Kratos Defense & Security Solutions now has 10 jet-powered tactical UAVs at various levels of development with several soon heading into production runs.

In particular, the US Air Force (USAF) would like the Kratos XQ-58A Valkyrie to be fielded by FY2022. The so-called loyal wingman unmanned air vehicle (UAV) – also called an attritable aircraft, due to its low cost – had its second test flight on 11 June. The flight lasted 71min.

The USAF would like 20 to 30 examples of the UAV to be used for an experimentation campaign, said Will Roper, assistant secretary of the air force for acquisition, technology and logistics, at the show on 17 June.



“Depending on what comes out of the campaign, the idea would be to go to a programme of record or start spiralling the development to get something better,” he says. “We are getting strong buy-in, strong appetite and pull for attritable systems by our pilots.”

Kratos plans another test flight of the XQ-58A this autumn, with a total of five test flights to be completed by early 2020. Further test flights with different mission kits are expected beyond that.

The company has built three XQ-58A demonstrators, with one owned by the USAF and two owned by Kratos. Kratos retains 100% ownership of the intellectual property behind the aircraft.

The USAF is pleased with the flight testing results of the XQ-58A so far, says Roper. The service is excited by the aircraft’s low price – $3 million a copy for the first 99 produced, and $2 million a copy for aircraft produced beyond that, Kratos says.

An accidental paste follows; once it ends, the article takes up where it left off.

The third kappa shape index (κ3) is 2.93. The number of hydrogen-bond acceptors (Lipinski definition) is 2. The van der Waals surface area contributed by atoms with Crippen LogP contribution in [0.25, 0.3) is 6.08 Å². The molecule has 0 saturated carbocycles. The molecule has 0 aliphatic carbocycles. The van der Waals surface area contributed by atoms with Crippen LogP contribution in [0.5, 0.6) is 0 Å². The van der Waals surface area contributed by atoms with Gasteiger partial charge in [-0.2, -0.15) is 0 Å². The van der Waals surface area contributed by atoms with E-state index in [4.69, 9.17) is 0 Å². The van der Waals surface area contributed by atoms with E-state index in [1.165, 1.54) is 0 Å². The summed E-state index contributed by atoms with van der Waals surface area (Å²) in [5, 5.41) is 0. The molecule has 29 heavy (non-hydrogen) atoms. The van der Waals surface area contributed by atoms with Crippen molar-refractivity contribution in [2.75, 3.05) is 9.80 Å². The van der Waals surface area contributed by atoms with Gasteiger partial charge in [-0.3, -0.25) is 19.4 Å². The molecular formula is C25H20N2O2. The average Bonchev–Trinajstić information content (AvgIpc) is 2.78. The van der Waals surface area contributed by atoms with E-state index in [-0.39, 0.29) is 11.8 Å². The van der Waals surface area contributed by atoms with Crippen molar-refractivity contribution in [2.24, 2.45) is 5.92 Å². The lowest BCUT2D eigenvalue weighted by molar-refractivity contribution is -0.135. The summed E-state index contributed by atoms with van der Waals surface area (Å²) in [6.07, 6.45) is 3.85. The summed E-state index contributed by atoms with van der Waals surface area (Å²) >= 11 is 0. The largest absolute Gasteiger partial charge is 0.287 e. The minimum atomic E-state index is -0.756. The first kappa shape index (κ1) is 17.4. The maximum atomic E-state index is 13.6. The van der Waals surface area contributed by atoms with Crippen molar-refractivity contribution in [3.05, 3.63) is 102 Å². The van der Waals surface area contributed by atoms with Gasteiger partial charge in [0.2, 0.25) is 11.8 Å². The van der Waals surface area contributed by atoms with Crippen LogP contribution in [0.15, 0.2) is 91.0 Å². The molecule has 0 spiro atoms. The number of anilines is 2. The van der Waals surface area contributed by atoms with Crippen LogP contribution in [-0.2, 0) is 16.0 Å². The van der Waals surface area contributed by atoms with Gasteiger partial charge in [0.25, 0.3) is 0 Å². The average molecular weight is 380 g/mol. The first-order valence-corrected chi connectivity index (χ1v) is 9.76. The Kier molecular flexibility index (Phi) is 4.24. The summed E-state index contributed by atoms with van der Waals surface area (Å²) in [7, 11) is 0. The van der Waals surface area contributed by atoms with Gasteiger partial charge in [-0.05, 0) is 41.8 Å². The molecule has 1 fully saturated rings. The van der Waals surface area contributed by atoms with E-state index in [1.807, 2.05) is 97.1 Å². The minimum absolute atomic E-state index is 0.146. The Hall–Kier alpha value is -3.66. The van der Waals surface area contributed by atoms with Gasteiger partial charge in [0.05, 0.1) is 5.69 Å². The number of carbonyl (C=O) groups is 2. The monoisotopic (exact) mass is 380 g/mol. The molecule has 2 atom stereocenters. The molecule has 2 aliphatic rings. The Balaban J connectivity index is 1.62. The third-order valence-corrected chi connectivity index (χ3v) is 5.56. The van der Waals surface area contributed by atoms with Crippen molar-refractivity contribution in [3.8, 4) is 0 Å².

“It’s expensive enough to be lethal, but cheap enough to be used in an aggressive, non-risk adverse way,” says Roper. “It’s certainly not a throw-away, but it’s cheap enough that you can take a level of risk that you can’t with a manned platform.”

The Valkyrie has a total range of 3,000nm (5,500km) and is about two-thirds the size of a Lockheed Martin F-16, says Kratos. The firm declines to say if it is capable of supersonic flight. The UAV is designed as a long-range strike, and intelligence, surveillance and reconnaissance aircraft.

Efforts are underway to make sure the “F-35 and F-15 command control and communication systems could control swarms of Loyal Wingman drones,” said Eric DeMarco, chief executive of Kratos, in a May earnings call.

The company’s 10 tactical UAVs are also each unique and are not variants, says Jeff Herro, Kratos USD senior-vice president for business development.

“We currently have six programmes that are under contract. They are either development programs or they are on the tail end of development programs [nearing] production phase,” he said, in an interview at the show on 18 June. “We have four of what we term projects, which means they are not under contract yet.”

The firm expects two of those to be under development contracts by the end of 2019, with possibly all four to be contracted in 2020. Several programmes are expected to move into production in the next 12 months. The company has invested more than $100 million in developing its stable of tactical UAVs over the past several years.

Kratos has secured licenses from the US State Department for the XQ-58A to export to the UK and Australia. Boeing and government of Australia are co-developing their own loyal wingman aircraft, called the Airpower Teaming System, but Kratos says it is not involved in that effort. Kratos declines to say if it has any foreign customers for its tactical UAVs.

“Majority of these are US [customers]. We’ll leave it at that,” says Herro.

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Source: Flight Daily News